Dado Moroni

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Dado Moroni
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Dado Moroni in 2012
Background information
Origin Genoa, Italy
Genres Jazz
Occupations Musician
Instruments Piano

Edgardo “Dado” Moroni (born October 20, 1962) is an Italian jazz pianist and composer.

A self-taught musician, Dado, who was born in Genoa, Italy, started playing piano at age four. By his mid-teens he was playing professionally around Italy and by age 17 had recorded his first album.

Throughout the 1980s Dado worked mostly in Europe playing at festivals and in clubs, including a long stint as part of former Duke Ellington bassist Jimmy Woode’s trio at Widder Bar in Zurich. Dado moved to the U.S. in 1991, becoming part of the New York jazz scene, and appearing regularly both as a leader and sideman, in some of the city’s most prestigious clubs, including Blue Note, Birdland, Village Vanguard as well as recording several CDs.

During his 35-year career Dado has played with legends including Freddie Hubbard, Clark Terry, Zoot Sims, Harry “Sweets” Edison, Ray Brown, Ron Carter, Oscar Peterson, Ahmad Jamal, Hank Jones, Niels-Henning Ørsted Pedersen and Alvin Queen. A highly respected musician, at age 25 he was granted the honor of serving as a juror at the prestigious Thelonious Monk International Piano Competition in 1987.[1]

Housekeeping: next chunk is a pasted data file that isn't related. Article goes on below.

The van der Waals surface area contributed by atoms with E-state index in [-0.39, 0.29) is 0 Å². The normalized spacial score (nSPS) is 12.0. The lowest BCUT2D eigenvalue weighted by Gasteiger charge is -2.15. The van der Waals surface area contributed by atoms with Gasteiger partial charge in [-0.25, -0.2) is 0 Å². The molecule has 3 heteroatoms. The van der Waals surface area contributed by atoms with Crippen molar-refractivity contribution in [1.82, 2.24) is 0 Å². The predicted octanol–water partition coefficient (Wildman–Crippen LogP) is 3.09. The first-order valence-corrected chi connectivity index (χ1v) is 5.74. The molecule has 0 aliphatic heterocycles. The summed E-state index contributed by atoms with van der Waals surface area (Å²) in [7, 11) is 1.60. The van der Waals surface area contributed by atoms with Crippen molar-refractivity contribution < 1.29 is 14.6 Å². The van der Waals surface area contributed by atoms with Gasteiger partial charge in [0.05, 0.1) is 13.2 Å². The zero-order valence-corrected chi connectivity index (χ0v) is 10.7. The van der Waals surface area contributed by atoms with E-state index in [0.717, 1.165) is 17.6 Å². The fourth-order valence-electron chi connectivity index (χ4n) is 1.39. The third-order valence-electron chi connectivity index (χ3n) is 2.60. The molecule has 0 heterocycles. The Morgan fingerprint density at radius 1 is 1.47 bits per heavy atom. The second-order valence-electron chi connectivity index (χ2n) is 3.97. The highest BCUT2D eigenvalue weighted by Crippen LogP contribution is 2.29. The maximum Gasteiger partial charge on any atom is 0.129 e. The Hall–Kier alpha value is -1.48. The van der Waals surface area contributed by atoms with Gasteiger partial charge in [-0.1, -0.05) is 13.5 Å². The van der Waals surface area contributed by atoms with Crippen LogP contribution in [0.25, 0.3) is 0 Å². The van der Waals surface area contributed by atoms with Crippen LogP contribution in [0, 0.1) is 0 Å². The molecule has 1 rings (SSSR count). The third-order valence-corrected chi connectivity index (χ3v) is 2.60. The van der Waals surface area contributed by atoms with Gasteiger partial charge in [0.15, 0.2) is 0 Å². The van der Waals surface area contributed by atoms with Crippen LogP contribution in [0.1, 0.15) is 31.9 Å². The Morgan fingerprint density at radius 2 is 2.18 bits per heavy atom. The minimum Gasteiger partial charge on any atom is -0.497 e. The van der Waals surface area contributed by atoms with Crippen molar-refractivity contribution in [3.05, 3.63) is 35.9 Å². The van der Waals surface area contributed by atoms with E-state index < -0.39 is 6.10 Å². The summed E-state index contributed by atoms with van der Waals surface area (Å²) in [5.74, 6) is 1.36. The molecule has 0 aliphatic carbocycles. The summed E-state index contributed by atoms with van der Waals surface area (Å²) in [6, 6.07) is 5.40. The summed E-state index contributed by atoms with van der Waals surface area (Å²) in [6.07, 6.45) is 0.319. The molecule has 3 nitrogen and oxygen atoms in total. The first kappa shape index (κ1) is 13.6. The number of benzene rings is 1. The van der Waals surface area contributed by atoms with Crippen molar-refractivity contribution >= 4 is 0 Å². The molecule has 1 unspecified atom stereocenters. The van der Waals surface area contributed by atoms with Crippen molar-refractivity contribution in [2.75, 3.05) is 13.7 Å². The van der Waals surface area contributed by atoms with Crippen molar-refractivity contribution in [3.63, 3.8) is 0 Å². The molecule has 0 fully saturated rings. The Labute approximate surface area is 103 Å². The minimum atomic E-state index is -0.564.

Based in Italy, Dado continues to perform worldwide. In 2007 he won the Italian Jazz Awards as Best Jazz Act. In 2009 Dado was named Best Italian Jazz Pianist in the Top Jazz referendum sponsored by Musica Jazz magazine.[2] In 2010 he was appointed Professor of Jazz Piano at Giuseppe Verdi Conservatory of Music in Turin, a position he currently holds.

Dado is married to Ada Toure.

Selected Discography[edit]

Title Year of release Label
Two for Duke (with Max Ionata, tenor saxophone) 2012 VIA VENETO JAZZ
Quiet Yesterday (feat. Tom Harrell, trumpet and flugelhorn) 2012 Abeat Records
Live in Beverly Hills (feat. Marco Panascia, bass; Peter Erskine, drums) 2011 Resonance Records
Shapes (feat. Peter Washington, bass; Enzo Zirilli, drums) 2010 Jewl Records

References[edit]

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